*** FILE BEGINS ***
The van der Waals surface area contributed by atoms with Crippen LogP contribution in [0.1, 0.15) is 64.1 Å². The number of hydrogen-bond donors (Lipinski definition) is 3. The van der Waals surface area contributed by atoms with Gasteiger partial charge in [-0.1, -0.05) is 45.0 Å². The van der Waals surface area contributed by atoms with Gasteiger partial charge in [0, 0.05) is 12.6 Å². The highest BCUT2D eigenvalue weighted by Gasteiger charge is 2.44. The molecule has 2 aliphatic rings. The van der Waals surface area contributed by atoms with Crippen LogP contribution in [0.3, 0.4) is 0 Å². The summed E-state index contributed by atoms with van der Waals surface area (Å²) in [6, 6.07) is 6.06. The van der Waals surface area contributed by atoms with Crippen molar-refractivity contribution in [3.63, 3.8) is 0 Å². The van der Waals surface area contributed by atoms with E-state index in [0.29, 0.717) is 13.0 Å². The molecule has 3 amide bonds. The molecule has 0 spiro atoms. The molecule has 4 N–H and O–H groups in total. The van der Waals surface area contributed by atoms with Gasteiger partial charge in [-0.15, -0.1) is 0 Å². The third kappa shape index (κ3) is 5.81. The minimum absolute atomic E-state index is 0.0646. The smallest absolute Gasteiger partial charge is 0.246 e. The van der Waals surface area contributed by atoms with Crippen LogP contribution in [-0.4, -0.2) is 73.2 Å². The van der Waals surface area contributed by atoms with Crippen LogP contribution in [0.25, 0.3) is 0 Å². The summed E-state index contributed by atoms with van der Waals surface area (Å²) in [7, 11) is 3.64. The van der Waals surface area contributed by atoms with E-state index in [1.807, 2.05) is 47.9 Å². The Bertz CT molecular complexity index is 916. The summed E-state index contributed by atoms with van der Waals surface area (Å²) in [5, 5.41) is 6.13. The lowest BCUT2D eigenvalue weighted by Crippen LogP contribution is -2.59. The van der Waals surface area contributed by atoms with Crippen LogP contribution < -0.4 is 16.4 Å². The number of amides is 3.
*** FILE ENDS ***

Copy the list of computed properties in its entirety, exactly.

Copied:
The van der Waals surface area contributed by atoms with Crippen LogP contribution in [0.1, 0.15) is 64.1 Å². The number of hydrogen-bond donors (Lipinski definition) is 3. The van der Waals surface area contributed by atoms with Gasteiger partial charge in [-0.1, -0.05) is 45.0 Å². The van der Waals surface area contributed by atoms with Gasteiger partial charge in [0, 0.05) is 12.6 Å². The highest BCUT2D eigenvalue weighted by Gasteiger charge is 2.44. The molecule has 2 aliphatic rings. The van der Waals surface area contributed by atoms with Crippen LogP contribution in [0.3, 0.4) is 0 Å². The summed E-state index contributed by atoms with van der Waals surface area (Å²) in [6, 6.07) is 6.06. The van der Waals surface area contributed by atoms with Crippen molar-refractivity contribution in [3.63, 3.8) is 0 Å². The van der Waals surface area contributed by atoms with E-state index in [0.29, 0.717) is 13.0 Å². The molecule has 3 amide bonds. The molecule has 0 spiro atoms. The molecule has 4 N–H and O–H groups in total. The van der Waals surface area contributed by atoms with Gasteiger partial charge in [-0.15, -0.1) is 0 Å². The third kappa shape index (κ3) is 5.81. The minimum absolute atomic E-state index is 0.0646. The smallest absolute Gasteiger partial charge is 0.246 e. The van der Waals surface area contributed by atoms with Crippen LogP contribution in [-0.4, -0.2) is 73.2 Å². The van der Waals surface area contributed by atoms with Crippen LogP contribution in [0.25, 0.3) is 0 Å². The summed E-state index contributed by atoms with van der Waals surface area (Å²) in [7, 11) is 3.64. The van der Waals surface area contributed by atoms with E-state index in [1.807, 2.05) is 47.9 Å². The Bertz CT molecular complexity index is 916. The summed E-state index contributed by atoms with van der Waals surface area (Å²) in [5, 5.41) is 6.13. The lowest BCUT2D eigenvalue weighted by Crippen LogP contribution is -2.59. The van der Waals surface area contributed by atoms with Crippen LogP contribution < -0.4 is 16.4 Å². The number of amides is 3.